Capital and energy costs for the venture are still undetermined, according to Bollinger. Buscher declined comment on cost questions. EDI expects to sell net generation of 27 MW from its landfill-gas-fired generation project, according to the company's Nov. 27 solicitation of interest. (Buscher and county documents listed potential capacity of 22 MW to 26 MW). A total of 17 MW would be available by late 2004, the company said, with another 10 MW anticipated by early 2006. That second phase refers to a heat-recovery system (from gas-fired turbines) for steam turbine power generation, Buscher said.

EDI intends to sell firm power from the project until the plant shuts down at the end of 2024, stated the letter of inquiry. The company expects Cedar Hills to continually generate near its capacity through the landfill's projected closure in 2012, after which output "may decline" slightly over the years.

Transmission access should be doable, according to EDI. Crossing the landfill are two 500-kilovolt and three 230-KV Bonneville Power Administration lines, one of which is leased to Puget Sound Energy. However, EDI acknowledged it does not yet have transmission rights for Cedar Hills power.

Green certification and tax credits are likely to be available from the project, EDI also said.

Lots of Trash
At 27 MW, Cedar Hills would more than double the size of the next-largest landfill-gas plant in the Northwest, Klickitat PUD's H.W. Hill Landfill Gas Power Plant, with a 10.5 MW capacity. At least four other smaller landfill-gas projects operate in the Northwest.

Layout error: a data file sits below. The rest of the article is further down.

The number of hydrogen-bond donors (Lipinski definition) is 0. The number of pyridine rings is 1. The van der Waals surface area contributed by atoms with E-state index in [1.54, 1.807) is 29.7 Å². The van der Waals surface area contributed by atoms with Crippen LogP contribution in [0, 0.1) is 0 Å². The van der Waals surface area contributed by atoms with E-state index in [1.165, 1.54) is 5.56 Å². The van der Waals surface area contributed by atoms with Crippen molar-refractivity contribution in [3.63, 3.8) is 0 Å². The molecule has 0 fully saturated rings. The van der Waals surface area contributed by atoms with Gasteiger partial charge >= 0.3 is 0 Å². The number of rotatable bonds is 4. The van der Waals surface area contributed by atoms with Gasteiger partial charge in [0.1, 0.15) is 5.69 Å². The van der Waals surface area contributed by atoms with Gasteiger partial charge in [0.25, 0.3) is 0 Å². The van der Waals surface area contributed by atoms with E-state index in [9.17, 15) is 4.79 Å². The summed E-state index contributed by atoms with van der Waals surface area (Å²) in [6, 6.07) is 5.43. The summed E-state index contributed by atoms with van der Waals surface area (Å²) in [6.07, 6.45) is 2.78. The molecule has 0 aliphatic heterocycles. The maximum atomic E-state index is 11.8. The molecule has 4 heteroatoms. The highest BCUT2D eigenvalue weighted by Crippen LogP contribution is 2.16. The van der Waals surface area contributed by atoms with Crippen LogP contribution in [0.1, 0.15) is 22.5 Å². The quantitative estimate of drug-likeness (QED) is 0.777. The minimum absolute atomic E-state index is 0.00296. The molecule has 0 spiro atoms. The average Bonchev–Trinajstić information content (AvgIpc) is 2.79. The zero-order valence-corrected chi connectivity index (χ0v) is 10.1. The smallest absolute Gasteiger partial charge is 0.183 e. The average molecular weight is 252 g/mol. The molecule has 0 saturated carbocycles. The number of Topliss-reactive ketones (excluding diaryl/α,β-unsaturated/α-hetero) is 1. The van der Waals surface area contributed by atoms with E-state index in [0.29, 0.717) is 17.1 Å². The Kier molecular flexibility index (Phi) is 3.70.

Cedar Hills contains plenty of trash from which landfill gas is created. Opened in 1962, the 920-acre landfill near suburban Renton holds an estimated 26 million tons of accumulated garbage, and with about 1 million new tons received annually, it should have about 35 million tons by its planned 2012 closure.

Each day at Cedar Hills, according to the Solid Waste Division, anaerobic decomposition of organic wastes produces some 14 million cubic feet of landfill gas, predominantly methane and carbon dioxide. This gas is now collected and burned in five flares. "The project will largely replace the constant, high-temperature flares that currently burn off the landfill's gases," said an October media advisory from King County. "The gas-to-energy project will improve air quality while being quieter and less visible than the current flare systems."

Making productive use of this waste gas represents a net environmental gain, Buscher said. It would also reduce the need for power from other sources, especially in peak periods.

The project also would generate dollars for the financially troubled county--perhaps up to $1 million or more in annual revenues, depending on the contract terms, according to Buscher.

In addition to a signed contract EDI still needs air, solid waste, water and other permits to develop the landfill-gas plant, although, "There are no environmental issues at this project location," Bollinger told Con.WEB. The county's Solid Waste Division described in its annual report "a high level of support for the project from the public and regulators."

The county has held two public meetings on the Cedar Hills landfill-gas-to-energy proposal. "Nobody has stepped forward and said, 'Well, we don't think this is a good idea,'" said Buscher. "To the contrary, those people that have expressed an opinion are favorable to the project." Still, he added, "We're certainly not taking the opinion there is no opposition or there are no concerns that have to be addressed."

Related Sites:
King County's Web site for the proposed Cedar Hills landfill-gas project
Energy Developments, Inc.

Mark Ohrenschall
Turning Waste into Energy
Con.Web - December 20, 1998